Virgilio Piñera’s name ought to be as familiar as that of García Márquez or Borges. His short stories, a sample of which are collected in Cold Tales (ably translated by Mark Schaefer), are all, in some way, variations on the theme of taking things to extremes, on the inevitable collision of the ideal with the real.
In this story, a countess decides to recreate a lavish ball she’s read about in a historical account. But soon after mailing out the invitations, she realizes that she has at least seven different balls to consider:
First: the ball as it was actually held one century ago.
Second: the ball as described by the chronicler of the day.
Third: the ball as the countess imagines it, based on the chronicler’s description.
Fourth: the ball as the countess imagines it, without the chronicler’s description.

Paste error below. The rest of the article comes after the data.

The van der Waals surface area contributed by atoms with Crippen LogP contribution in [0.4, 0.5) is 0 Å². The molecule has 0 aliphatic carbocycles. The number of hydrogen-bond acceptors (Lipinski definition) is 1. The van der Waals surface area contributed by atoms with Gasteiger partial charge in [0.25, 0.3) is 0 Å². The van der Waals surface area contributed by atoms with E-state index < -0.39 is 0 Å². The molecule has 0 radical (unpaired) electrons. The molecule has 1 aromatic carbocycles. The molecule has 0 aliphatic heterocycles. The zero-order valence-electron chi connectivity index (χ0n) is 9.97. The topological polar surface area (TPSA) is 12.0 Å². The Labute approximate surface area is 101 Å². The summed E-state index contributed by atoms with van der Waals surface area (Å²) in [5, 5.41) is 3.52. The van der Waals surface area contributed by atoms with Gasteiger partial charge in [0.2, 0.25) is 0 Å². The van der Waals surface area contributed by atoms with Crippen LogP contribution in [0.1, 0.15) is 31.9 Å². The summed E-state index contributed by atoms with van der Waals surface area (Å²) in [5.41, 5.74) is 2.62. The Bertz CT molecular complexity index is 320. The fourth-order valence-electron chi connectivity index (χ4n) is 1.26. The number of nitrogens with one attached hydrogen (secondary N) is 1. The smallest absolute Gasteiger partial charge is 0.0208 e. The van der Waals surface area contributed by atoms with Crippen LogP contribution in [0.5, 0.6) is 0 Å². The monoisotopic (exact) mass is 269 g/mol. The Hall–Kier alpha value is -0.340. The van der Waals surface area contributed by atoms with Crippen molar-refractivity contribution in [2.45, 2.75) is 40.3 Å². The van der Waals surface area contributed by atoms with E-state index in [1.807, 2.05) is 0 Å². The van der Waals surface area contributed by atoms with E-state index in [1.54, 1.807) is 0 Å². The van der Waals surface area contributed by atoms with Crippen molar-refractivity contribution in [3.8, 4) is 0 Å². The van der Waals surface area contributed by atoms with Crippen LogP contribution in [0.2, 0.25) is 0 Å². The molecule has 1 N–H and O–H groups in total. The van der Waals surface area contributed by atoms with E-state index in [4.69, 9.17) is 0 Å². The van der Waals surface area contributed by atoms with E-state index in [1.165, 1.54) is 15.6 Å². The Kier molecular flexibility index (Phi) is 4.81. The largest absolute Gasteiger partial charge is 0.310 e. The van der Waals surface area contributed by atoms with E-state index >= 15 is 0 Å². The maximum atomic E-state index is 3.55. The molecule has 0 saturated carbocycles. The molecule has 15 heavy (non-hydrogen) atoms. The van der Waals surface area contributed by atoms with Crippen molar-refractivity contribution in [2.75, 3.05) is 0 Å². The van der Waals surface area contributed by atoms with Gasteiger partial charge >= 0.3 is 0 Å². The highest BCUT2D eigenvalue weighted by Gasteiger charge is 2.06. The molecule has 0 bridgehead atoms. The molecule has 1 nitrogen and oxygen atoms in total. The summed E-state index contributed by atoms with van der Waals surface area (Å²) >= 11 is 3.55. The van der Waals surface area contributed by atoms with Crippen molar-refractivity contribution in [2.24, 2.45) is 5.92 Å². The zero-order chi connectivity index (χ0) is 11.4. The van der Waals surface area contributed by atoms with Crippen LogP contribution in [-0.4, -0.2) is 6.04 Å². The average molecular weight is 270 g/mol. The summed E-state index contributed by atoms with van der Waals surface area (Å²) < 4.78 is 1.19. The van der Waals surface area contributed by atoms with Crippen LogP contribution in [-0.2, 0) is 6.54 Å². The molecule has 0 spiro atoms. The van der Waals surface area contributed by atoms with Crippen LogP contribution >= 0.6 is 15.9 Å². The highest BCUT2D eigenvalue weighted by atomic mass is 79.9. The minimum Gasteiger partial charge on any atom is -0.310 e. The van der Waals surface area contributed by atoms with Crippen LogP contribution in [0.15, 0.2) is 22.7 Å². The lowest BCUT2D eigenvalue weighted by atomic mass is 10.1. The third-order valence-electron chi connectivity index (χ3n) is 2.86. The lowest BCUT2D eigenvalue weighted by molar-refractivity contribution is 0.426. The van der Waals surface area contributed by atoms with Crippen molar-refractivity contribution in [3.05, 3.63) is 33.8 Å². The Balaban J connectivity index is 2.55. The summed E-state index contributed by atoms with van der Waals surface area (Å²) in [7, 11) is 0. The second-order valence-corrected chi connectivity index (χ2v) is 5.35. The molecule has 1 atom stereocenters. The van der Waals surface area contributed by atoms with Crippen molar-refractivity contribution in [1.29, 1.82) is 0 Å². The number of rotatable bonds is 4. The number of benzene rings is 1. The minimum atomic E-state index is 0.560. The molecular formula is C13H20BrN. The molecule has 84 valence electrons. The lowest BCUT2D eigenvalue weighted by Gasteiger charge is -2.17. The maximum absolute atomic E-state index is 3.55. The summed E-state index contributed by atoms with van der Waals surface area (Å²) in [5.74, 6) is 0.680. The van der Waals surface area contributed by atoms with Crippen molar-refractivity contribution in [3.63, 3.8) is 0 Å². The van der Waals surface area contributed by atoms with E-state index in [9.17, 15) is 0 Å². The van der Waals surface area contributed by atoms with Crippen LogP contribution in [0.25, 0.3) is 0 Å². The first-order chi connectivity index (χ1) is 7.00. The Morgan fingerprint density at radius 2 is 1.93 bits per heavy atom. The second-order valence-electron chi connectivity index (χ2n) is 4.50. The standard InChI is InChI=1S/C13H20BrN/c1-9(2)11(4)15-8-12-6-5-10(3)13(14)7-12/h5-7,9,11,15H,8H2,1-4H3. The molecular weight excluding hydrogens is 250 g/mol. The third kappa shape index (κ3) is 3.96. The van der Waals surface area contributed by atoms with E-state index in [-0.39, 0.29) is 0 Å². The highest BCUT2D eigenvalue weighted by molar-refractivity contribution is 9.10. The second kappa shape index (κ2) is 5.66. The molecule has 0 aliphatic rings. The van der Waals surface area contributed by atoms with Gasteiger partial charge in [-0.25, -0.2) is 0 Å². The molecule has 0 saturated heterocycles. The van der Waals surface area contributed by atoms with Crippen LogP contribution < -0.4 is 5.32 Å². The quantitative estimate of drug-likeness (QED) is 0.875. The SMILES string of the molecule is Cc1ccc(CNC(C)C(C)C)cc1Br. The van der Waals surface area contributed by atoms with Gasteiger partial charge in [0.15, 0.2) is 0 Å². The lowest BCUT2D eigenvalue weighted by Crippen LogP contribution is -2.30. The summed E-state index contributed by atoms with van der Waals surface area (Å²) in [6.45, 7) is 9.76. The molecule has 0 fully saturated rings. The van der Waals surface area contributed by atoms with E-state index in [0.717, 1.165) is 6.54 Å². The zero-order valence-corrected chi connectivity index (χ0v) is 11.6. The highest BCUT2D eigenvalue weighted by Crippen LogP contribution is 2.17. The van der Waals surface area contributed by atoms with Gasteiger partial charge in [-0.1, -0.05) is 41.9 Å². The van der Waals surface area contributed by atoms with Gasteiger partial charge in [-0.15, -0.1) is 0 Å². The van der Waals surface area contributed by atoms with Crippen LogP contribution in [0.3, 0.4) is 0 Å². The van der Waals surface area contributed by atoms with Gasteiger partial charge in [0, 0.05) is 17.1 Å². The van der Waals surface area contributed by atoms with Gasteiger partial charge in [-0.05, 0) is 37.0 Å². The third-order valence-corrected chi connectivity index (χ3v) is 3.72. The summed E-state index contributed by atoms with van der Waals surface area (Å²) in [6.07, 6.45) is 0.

Fifth: the ball as she imagines holding it.
Sixth: the ball as it is actually held.
Seventh: the ball as it is conceived based on the memory of the ball as it is actually held.
As she contemplates these different realities, her life becomes “a perpetual game of the solitaire of possibilities”. Her husband, the count, insists that a ball must be held. She protests that to do so would not only require choosing one of the seven balls as a starting point but inevitably lead the resulting ball to be seen as one or more of the others, causing a potentially infinite number of combinations.
Included in Cold Tales, Eridanos Press, 1988